Can Non-Black People Use AAVE?
African American Vernacular English, or predominantly referred to as “ebonics,” is a term popularized by the black community that often conjures a sense of familiarity and comfort amongst one another.
Words and phrases comprised of “ight,” “finna,” and “fleek” are often displayed through social media sites such as Instagram and Twitter, and inevitably adopted by a greater audience as it begins to infiltrate the scripts of television series, clothing brands and the jargon of entertainment news reporters with expectations of appearing more, “hip with the times,” “gangsta” or “trendy.”
Moreover, the association of ebonics with criminality reiterates preconceived notions of inferiority cultivated by repetitive media misrepresentation and memorialized through government policy. This association is further exacerbated as it is often used to justify violence against black people and exemplifies how the use of ebonics to appear more intimidating influences public perception. In addition, the dissemination of ebonics as “fashionable” commonly emerges as white celebrities “discover” terms of black slang that predate their existence and are quickly deadened from overuse within the general public.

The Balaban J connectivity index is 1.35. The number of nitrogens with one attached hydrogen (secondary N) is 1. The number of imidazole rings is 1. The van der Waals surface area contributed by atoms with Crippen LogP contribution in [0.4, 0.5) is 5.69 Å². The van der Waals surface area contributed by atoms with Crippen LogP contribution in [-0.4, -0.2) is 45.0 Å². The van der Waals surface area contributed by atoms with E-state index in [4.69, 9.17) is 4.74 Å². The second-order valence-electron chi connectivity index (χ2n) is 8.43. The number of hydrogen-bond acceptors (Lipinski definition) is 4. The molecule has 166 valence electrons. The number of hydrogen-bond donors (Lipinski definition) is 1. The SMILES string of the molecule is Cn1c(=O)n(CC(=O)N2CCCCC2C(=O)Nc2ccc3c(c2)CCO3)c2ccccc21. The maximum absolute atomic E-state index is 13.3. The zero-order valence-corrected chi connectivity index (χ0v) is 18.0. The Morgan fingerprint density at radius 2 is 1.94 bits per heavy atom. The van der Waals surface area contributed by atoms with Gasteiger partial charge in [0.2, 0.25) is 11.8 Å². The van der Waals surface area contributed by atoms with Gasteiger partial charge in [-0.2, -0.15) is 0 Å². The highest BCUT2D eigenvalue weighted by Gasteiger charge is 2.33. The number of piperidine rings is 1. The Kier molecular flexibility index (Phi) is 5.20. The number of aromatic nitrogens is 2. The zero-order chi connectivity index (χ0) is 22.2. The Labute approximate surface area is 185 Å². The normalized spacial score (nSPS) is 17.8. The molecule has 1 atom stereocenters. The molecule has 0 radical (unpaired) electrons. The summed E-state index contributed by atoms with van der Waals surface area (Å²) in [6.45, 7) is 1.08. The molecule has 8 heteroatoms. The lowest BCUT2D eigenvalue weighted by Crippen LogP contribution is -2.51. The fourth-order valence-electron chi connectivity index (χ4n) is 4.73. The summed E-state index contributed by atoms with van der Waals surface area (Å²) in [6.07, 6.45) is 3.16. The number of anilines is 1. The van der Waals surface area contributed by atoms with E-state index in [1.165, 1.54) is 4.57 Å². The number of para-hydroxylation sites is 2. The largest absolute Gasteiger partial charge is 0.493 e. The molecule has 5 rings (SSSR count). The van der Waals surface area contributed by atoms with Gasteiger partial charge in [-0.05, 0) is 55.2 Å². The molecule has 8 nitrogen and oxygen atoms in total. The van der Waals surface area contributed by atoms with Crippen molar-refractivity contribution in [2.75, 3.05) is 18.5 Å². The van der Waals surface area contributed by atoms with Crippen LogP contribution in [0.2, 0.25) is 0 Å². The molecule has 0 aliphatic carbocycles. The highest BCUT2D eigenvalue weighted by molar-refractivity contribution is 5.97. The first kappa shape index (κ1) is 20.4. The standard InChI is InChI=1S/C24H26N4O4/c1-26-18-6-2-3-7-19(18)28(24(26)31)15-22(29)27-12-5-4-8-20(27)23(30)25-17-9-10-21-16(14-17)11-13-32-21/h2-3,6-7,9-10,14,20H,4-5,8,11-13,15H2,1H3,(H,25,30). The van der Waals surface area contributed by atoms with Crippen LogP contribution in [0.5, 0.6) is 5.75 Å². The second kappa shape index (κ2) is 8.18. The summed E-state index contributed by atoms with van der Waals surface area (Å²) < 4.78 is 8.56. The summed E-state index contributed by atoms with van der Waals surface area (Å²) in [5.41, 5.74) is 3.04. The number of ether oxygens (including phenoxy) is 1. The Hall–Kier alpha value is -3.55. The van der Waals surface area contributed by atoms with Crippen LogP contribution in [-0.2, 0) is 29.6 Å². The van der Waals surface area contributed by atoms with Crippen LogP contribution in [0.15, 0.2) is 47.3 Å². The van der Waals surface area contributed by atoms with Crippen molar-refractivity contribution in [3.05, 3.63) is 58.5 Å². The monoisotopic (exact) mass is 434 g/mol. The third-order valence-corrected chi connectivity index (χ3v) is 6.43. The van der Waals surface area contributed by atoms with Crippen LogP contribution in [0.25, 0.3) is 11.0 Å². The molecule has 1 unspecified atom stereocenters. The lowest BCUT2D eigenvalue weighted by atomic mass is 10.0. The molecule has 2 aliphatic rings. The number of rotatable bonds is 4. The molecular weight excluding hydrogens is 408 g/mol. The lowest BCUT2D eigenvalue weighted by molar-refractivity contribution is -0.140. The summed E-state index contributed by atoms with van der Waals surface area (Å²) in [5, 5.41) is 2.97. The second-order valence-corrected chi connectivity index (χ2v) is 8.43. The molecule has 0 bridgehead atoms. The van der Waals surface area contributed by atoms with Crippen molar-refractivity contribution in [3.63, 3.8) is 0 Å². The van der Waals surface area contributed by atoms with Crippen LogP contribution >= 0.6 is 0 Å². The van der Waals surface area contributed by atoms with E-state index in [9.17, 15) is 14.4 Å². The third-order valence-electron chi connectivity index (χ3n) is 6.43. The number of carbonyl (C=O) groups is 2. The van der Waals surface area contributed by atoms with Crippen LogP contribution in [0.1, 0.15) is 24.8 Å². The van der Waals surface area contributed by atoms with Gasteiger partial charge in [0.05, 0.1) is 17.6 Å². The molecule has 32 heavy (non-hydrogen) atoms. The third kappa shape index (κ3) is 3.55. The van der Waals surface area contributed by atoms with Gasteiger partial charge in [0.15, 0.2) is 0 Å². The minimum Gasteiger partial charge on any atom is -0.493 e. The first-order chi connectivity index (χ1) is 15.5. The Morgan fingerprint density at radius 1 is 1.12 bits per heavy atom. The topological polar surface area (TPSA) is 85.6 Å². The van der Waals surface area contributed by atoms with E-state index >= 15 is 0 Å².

It is particularly frustrating when these terms are adopted with little to no understanding of its proper use and employed as a source of profit by corporations. Such as in the case of Kayla Newman, who coined the phrase, “eyebrows on fleek,” amassed the attention of celebrities, social media users, and companies that slathered it across their products without her permission nor recognition of her creativity.
Innately tied to the black experience, non-black people who argue that AAVE is simply, “a cool way to speak” or that, “everyone talks like this” deny the significance of black language and its history of bridging socioeconomic gaps and fostering an identity within the black community.
Furthermore, it is akin to mimicking a culture of people who have been consistently oppressed and denied opportunities for speaking in a manner that is now deemed acceptable for whites and non-black people to use. However, when it is used by its originators it is denounced as, “ghetto” and in alignment with negative portrayals of black people. Although ebonics is frequently conflated with uneducated black youth, a manifestation of America’s disconcerting history and prevailing tensions with the black community, the ubiquity of ebonics is not restricted to particular economic standing.
Ebonics is recognized by the vast spectrum that is the African diaspora and is intrinsic to black culture regardless of economic or social boundaries. Consequently, when words and phrases coined by the black community are commercialized and misinterpreted by a largely white audience that refuses to acknowledge its origin, black language is being appropriated and that is not okay.